The inevitable outcome is recorded in the daily press. Most of the news from Egypt is suppressed by Great Britain. We hear very little. Once in a while something leaks through. For instance, there was an Associated Press dispatch of July 25 last, and I quote from the headlines of the St. Louis Republic of July 25, 1919: Eight hundred Egyptians die, 1,600 wounded, when British put down revolution.
Is there any wonder? Would not Americans fight under the same circumstances? Would not Englishmen do the same? Shall the same instrument guaranteeing the right of self-determination to the people of all nations approve the denial of self-determination to Egypt? Is the world to continue to be ruled by might, or are we really in the dawn of a new day when right and justice shall reign throughout the earth?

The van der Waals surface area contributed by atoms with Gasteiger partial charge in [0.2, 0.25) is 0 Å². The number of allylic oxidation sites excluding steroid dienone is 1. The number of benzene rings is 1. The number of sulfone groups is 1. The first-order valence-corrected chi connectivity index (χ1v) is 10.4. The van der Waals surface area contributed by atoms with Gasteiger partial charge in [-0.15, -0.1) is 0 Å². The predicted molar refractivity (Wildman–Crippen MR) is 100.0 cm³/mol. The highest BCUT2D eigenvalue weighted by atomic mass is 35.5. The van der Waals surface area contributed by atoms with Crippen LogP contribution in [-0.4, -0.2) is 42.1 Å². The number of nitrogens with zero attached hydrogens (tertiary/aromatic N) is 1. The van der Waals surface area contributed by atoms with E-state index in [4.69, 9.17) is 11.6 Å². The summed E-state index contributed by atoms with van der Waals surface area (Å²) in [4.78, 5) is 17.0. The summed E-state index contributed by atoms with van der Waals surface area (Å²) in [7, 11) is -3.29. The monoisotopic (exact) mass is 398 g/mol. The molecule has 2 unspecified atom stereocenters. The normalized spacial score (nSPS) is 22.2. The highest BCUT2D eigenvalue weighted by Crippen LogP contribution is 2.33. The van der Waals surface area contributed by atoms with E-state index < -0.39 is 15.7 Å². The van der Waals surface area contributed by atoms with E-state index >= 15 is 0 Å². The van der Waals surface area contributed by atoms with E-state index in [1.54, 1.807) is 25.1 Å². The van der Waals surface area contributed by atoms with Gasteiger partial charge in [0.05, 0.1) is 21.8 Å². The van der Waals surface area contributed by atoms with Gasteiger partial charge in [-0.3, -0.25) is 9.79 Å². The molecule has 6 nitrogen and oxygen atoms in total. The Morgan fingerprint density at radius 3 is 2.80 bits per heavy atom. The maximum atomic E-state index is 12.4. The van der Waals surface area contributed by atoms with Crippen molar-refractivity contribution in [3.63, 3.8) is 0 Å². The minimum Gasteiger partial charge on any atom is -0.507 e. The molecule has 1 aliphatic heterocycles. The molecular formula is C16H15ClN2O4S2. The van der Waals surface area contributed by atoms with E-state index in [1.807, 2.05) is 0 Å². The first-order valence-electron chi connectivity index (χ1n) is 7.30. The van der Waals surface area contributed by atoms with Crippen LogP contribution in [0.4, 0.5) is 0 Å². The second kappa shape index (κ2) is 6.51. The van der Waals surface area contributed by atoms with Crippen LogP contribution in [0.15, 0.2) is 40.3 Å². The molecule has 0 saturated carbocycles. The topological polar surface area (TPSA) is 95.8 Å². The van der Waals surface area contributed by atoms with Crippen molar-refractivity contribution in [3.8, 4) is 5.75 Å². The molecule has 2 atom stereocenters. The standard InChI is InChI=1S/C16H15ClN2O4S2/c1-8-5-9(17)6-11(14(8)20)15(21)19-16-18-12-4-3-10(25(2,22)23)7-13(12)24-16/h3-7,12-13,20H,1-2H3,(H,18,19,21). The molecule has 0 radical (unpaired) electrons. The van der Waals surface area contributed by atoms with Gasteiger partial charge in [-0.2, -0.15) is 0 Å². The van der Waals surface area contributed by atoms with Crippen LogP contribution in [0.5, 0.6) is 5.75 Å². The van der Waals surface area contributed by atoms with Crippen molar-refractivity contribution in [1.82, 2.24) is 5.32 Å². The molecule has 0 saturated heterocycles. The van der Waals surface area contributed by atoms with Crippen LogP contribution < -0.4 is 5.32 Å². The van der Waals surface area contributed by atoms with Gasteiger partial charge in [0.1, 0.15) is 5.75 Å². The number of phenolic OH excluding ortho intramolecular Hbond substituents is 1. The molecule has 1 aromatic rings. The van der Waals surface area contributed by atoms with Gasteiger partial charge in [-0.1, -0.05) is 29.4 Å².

The Egyptians fought on the side of the Allies, believing that they were fighting for the right of self-determination and for the principle that no people should be governed without their consent. When the armistice was signed the Egyptians rejoiced, even more than we rejoiced, for they were glad that the military autocracy had been overthrown, that the world had been made, as they believed, safe for democracy. They were glad further because they thought it meant the independence of Egypt. They did not doubt that they would have the right of self-determination, and that the time of their being governed without their consent was about to end. The legislative assembly of Egypt then appointed this commission to go to Paris to the peace conference, thinking that there would be a league of nations, and that Egypt would be a part of it. There was joy throughout the land of Egypt. A song of gladness was heard up and down the Nile. This commission went on its way to Paris, but when it reached Malta the members of the commission were astounded when they were arrested by order of the British Government and interned in jail.